Brain and Body

Watch What Actually Happens in the Body When a Mosquito Bites You

December 7, 2015 | Kelly Tatera

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And why do some of us seem to be mosquito magnets while others never get bitten?

Mosquitoes. Arguably some of the most pesky little critters in the world. All you ask for is one camping trip where you can make s’mores and sing songs around a bonfire in peace, but it’s seemingly impossible without waking up with about 20 itchy red bumps the next morning.

So what’s actually happening inside of our bodies as these annoying insects take a bite? Interestingly, only female mosquitoes bite us because they need blood to produce eggs. A common misconception is that mosquitoes drink our blood for nourishment, but they actually feed on flower nectar.

First and foremost, the mosquito uses her proboscis, a long, tubular sucking mouthpart, to break through the epidermis, or outer layer of cells that make up skin. Then, she’ll dig through the skin in search of a blood vessel — this is what you see happening in the video at the end of this article. In order to allow them to keep drinking our blood, mosquito saliva contains an anticoagulant that prevents the blood from clotting.

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And why does our body then get those itchy red bumps? To combat the foreign anticoagulant, our bodies release a chemical compound called histamine. It’s the same compound we release during an allergic reaction — hence why allergy creams and medications are called antihistamines. Histamine causes the blood vessels around the bite to grow, forming that annoying red bump. It also irritates the nerves around the bump, thus causing that persistent itchy sensation.

Perhaps the biggest mystery when it comes to mosquitoes is why some of us tend to emerge from hikes covered head to toe in itchy bumps, while others remain unscathed. Why do mosquitoes seem to love some of us and disregard others? Research has found a few contributing factors.

It turns out that an estimated 20 percent of us are mosquito magnets. Unsurprisingly, blood type plays a role — one study found that, in a controlled setting, mosquitoes chose people with Type O blood almost twice as often as those with Type A (Type B fell somewhere in the middle).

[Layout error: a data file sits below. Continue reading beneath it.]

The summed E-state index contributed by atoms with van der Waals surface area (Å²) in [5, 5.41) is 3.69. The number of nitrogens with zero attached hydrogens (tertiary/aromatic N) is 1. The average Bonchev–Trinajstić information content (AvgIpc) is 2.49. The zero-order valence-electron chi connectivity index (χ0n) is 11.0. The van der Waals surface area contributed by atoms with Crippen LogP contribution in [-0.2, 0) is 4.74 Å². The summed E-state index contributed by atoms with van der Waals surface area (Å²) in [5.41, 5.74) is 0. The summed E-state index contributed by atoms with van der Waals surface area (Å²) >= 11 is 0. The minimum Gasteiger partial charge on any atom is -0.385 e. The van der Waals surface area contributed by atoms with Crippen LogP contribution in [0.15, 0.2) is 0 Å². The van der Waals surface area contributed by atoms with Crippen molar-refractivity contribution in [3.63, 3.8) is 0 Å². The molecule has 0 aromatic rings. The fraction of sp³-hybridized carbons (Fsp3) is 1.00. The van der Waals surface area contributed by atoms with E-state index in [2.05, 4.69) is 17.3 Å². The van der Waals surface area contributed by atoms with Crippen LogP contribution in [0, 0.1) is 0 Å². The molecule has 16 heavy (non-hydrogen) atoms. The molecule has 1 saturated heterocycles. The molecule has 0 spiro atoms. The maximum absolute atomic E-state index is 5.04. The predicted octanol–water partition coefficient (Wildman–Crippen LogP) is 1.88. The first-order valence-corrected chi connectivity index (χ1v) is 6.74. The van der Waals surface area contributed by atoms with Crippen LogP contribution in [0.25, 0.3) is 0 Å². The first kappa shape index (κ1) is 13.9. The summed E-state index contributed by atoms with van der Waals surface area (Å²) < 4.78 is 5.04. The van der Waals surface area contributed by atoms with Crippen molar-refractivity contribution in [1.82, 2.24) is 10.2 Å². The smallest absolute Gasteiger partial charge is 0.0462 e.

However, there were a few other factors that you have more control over. For instance, one study found that just a single 12-ounce bottle of beer could make you more attractive to mosquitoes. Why? It remains somewhat of a mystery. Researchers suspected that mosquitoes would be attracted to drinkers since alcohol increases the amount of ethanol excreted in sweat, and it also increases body temperature. However, they found that neither of these factors correlated with mosquito landings. Maybe the bugs just like to get a little buzz too.

In general, researchers believe that underlying genetic factors account for a person’s overall attractiveness to mosquitoes. However, even things like shirt color can attract the little pests — wearing colors that stand out, like black, dark blue or red, may make it easier for mosquitoes to find you, according to medical entomologist Jonathan Day in an interview with NBC.

According to WebMD, some of the best chemical-based mosquito repellents are DEET and Picaridin. If you’re looking for a more natural repellent, soybean oil-based repellent can protect skin from mosquitoes for about an hour and a half, and oil of eucalyptus products could provide a longer lasting protection.

But aside from the relentless annoyance following a bite from the pesky bugs, watching a video of a mosquito digging through skin in search of a blood vessel is creepy and intriguing all wrapped up in one. Keep your eyes peeled at 0:19 when she finally nails it.



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